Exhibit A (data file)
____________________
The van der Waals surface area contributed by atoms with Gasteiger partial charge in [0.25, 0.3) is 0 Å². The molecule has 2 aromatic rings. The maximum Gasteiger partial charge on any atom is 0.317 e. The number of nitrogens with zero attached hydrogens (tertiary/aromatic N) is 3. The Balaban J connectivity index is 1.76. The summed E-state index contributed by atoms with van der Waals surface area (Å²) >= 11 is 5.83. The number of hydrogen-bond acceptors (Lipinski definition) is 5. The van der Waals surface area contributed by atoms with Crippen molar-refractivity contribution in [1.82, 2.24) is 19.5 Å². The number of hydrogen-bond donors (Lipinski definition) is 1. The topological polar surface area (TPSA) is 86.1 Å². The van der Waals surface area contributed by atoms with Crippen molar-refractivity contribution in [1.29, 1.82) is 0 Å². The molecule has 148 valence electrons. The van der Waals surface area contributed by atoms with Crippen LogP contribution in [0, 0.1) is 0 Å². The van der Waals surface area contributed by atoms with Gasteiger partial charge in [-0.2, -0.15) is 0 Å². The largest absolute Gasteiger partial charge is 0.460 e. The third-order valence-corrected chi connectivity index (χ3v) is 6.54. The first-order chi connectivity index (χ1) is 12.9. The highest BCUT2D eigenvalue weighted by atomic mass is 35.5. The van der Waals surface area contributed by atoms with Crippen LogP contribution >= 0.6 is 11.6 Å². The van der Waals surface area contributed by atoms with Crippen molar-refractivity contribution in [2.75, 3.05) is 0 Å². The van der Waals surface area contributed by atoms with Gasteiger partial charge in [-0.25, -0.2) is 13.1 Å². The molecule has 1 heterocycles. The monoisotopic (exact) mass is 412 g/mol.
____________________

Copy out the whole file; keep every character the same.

The van der Waals surface area contributed by atoms with Gasteiger partial charge in [0.25, 0.3) is 0 Å². The molecule has 2 aromatic rings. The maximum Gasteiger partial charge on any atom is 0.317 e. The number of nitrogens with zero attached hydrogens (tertiary/aromatic N) is 3. The Balaban J connectivity index is 1.76. The summed E-state index contributed by atoms with van der Waals surface area (Å²) >= 11 is 5.83. The number of hydrogen-bond acceptors (Lipinski definition) is 5. The van der Waals surface area contributed by atoms with Crippen molar-refractivity contribution in [1.82, 2.24) is 19.5 Å². The number of hydrogen-bond donors (Lipinski definition) is 1. The topological polar surface area (TPSA) is 86.1 Å². The van der Waals surface area contributed by atoms with Crippen molar-refractivity contribution in [1.29, 1.82) is 0 Å². The molecule has 148 valence electrons. The van der Waals surface area contributed by atoms with Crippen LogP contribution in [0, 0.1) is 0 Å². The van der Waals surface area contributed by atoms with Gasteiger partial charge in [-0.2, -0.15) is 0 Å². The largest absolute Gasteiger partial charge is 0.460 e. The third-order valence-corrected chi connectivity index (χ3v) is 6.54. The first-order chi connectivity index (χ1) is 12.9. The highest BCUT2D eigenvalue weighted by atomic mass is 35.5. The van der Waals surface area contributed by atoms with Crippen LogP contribution >= 0.6 is 11.6 Å². The van der Waals surface area contributed by atoms with Crippen molar-refractivity contribution in [2.75, 3.05) is 0 Å². The van der Waals surface area contributed by atoms with Gasteiger partial charge in [-0.25, -0.2) is 13.1 Å². The molecule has 1 heterocycles. The monoisotopic (exact) mass is 412 g/mol.